Life After Bankruptcy

  • Life after bankruptcy

Now that your bankruptcy has been completed and discharged, it’s a great time to take steps to review your credit reports with an eye toward improving your credit scores.  With that in mind, here are some helpful hints.

1)  Believe it or not, you have already taken one giant step toward improving your credit. When your bankruptcy is complete and discharged in most cases you have no debt, other than possibly a remaining mortgage and in some cases student loans or taxes which survive the discharge.  This improves your debt-to-income ratio; the percentage of your income which goes toward paying your debt (debt payments divided by monthly income).  The lower your debt-to-income ratio, the more credit worthy you are.

2)  Review your credit reports about 3 to 6 months following the completion of your bankruptcy case.  Once a year, you can pull a report from each of the 3 major credit bureaus (Experian, Equifax, Transunion) from www.annualcreditreport.com .

* All accounts which were discharged in your bankruptcy should be reflected that way; they should not reflect any balance due, nor should they reflect any payment history since the date the case was filed.  Any debts which were reaffirmed in your bankruptcy should reflect a current balance as well as a post-discharge payment history.

* Bankruptcy does NOT affect public record information (past lawsuits, judgments, liens, bankruptcy).  Debts associated with these events may have been discharged, but the fact that that they occurred remains a matter of public record and will not be removed from your credit report as a result of a bankruptcy discharge.

* If you find errors in your credit reports, you can dispute them online.  You will find each credit bureau’s dispute process online as you are pulling your reports.  The process is free and it is not difficult.  BEWARE of anyone who advertises they can clean up your credit report for a fee!!

3) Credit card offers will flood your mailbox following a bankruptcy discharge.  Typically, the interest rates on these cards are extremely high and banks are counting on the fact that you are afraid you will never have another credit card and that you are anxious to re-build your credit.  These cards generally come with a low credit limit and sky high interest and very often charge an annual fee.  By the time the credit card has charged all of its fees and interest, you receive little to no benefit of having the card, yet you must continue to pay it. If you choose to open an account with one of these cards, here are a few helpful hints.

* Do not carry a balance in excess of 33% of the available credit on the card; using but not over-using your available credit demonstrates responsible use of credit to lenders.

*  Use the card and pay off the balance in full each month.  In this way, you are not paying for the high interest rate and finance charges.

Another option available is a secured credit card.  Here, you put down a deposit (usually $500.00) which sets your credit limit.  Over time and with responsible use of the card, the lender will typically increase the credit limit without requiring additional deposits.  It is still important to read and understand all the fine print regarding interest rates and finance charges.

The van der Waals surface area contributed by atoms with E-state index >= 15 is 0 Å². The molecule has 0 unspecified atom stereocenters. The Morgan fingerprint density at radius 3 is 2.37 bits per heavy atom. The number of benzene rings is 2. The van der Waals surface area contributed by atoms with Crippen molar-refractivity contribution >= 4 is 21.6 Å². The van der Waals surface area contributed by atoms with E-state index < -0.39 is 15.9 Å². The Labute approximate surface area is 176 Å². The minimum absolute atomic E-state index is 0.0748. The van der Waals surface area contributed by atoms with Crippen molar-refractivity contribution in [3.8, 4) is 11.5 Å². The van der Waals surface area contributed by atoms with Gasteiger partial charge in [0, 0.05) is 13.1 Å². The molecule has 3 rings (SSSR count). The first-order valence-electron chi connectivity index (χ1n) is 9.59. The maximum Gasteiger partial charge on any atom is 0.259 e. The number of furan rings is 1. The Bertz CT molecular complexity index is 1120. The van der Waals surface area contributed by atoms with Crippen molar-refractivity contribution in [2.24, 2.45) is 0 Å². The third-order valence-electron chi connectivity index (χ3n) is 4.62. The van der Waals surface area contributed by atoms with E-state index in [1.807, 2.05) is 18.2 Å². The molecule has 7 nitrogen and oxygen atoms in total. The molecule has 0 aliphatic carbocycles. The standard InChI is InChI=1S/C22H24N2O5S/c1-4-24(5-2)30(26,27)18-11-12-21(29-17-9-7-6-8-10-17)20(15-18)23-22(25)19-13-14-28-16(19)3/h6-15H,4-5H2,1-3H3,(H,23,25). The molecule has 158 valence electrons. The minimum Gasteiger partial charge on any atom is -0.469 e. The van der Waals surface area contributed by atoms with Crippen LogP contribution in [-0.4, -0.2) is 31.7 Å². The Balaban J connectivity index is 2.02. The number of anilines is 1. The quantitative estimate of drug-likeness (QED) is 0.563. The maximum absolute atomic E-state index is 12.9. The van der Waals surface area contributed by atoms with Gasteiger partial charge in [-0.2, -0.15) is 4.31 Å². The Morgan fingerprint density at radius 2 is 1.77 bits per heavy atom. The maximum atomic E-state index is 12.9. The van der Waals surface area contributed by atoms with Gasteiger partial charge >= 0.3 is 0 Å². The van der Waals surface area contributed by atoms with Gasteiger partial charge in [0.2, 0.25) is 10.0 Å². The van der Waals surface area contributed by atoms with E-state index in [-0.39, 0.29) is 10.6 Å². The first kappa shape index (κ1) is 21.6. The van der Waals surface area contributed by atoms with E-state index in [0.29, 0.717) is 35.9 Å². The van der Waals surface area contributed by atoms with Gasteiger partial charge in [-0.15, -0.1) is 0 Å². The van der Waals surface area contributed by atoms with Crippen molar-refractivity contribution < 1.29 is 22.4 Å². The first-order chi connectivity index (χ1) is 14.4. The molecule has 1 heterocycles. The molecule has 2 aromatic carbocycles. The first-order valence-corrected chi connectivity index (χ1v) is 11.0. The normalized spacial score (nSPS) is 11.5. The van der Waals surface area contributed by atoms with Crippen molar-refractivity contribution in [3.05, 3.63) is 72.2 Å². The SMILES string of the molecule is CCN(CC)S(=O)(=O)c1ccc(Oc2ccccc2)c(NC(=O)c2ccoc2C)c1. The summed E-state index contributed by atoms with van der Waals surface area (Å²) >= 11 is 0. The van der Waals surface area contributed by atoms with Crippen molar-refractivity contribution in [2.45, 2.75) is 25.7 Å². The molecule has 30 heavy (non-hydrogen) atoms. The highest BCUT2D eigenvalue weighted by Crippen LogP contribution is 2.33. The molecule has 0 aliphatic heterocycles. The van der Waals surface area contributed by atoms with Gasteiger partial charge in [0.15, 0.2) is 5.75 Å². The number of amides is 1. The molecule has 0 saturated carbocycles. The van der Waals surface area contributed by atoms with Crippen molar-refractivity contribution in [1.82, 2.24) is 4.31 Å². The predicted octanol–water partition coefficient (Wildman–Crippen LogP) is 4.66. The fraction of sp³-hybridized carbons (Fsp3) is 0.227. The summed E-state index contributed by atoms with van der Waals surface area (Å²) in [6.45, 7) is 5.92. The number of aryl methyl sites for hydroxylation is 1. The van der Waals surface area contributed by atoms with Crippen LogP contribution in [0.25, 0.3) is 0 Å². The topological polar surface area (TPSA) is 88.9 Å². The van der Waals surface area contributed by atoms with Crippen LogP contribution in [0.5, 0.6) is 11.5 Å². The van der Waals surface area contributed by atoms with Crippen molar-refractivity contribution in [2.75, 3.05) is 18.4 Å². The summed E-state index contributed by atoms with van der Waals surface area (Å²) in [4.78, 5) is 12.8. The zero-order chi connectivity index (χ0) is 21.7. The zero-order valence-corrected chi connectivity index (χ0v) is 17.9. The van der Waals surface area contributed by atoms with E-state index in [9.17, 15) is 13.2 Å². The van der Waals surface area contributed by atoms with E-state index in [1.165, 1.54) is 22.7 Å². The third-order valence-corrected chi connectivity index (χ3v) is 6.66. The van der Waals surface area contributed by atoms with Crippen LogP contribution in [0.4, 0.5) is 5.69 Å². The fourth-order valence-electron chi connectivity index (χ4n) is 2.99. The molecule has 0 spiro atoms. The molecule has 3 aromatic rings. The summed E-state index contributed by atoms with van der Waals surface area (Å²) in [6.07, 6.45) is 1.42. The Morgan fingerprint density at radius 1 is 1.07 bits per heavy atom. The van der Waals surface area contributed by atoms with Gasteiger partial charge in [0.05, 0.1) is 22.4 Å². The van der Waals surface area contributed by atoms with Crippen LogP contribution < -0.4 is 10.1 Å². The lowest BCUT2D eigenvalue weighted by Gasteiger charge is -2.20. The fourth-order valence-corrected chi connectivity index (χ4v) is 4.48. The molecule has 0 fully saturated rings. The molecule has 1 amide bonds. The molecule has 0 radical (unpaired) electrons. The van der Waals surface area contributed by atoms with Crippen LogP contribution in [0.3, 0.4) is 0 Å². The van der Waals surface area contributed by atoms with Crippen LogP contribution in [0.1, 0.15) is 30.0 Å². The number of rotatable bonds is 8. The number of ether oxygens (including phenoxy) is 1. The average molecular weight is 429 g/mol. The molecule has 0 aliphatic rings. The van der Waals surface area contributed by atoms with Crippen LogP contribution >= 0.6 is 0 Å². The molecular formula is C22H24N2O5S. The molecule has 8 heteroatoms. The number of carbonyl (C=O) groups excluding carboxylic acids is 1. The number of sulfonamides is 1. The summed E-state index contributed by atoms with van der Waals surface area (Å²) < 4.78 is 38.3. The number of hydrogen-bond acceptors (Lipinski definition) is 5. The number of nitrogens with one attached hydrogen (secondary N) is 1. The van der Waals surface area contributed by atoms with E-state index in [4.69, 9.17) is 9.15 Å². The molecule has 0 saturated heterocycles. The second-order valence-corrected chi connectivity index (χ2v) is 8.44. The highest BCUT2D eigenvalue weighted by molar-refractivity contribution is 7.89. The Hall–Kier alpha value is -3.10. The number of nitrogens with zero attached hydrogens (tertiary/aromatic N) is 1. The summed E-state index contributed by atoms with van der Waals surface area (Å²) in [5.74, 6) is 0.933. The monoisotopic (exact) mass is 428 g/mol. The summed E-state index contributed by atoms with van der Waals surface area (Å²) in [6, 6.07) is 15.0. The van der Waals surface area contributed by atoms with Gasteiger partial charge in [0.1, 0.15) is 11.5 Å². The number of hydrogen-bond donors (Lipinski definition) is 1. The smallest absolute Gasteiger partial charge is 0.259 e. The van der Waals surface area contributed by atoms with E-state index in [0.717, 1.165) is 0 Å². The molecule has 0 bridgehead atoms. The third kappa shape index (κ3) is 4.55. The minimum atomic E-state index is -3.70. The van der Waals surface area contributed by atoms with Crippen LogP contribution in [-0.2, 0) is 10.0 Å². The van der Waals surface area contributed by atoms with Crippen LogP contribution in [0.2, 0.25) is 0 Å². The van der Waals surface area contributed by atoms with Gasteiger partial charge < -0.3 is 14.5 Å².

4)  It may surprise you to learn that purchasing a car following bankruptcy is actually fairly easy.  Again, lenders know you are anxious to rebuild your credit, you have no debt, you cannot receive a discharge in a new bankruptcy for eight (8) years and you may well be driving an older vehicle.  However, as in the case of credit cards, many of these lenders are predatory; the interest rate on a car loan is going to be very high and your ability to negotiate is extremely limited.  There are also “Buy here, Pay here” lots which offer financing on used cars to credit compromised customers again at exorbitant interest rates.  These dealerships make their money by selling cars to people who cannot afford them, and then repossessing the cars and re-selling them, over and over again.

If you own a vehicle free and clear and it is still reliable, it is advisable to keep it as long as possible in order to put some distance between you and your bankruptcy.  If you must replace a vehicle, try to buy a “cash car” for the same reason.  Once some time has gone by, if you feel you have the ability to take on a car payment, there are a number of reputable dealerships in the Kansas City metro area where we are comfortable referring our clients.

Finally, here are a few things to remember about credit as you set about the business of putting your financial house in order.

Credit is designed to help you live within your means.  It should be used for emergencies or large expenses when you aren’t able to use cash.  Credit should not be used for expenses above and beyond what you can legitimately afford.  Before you use a credit card, you should already have a plan in place to pay for that purchase.

Saving money, even just a small amount per month, will help you avoid becoming dependent on credit.  That way, if you find you have a large expense you can’t avoid (a furnace, for instance) you can offset the amount you put on a credit card (and pay interest on) by paying for part of it with cash.

By Betsy Hayman, W M Law Paralegal

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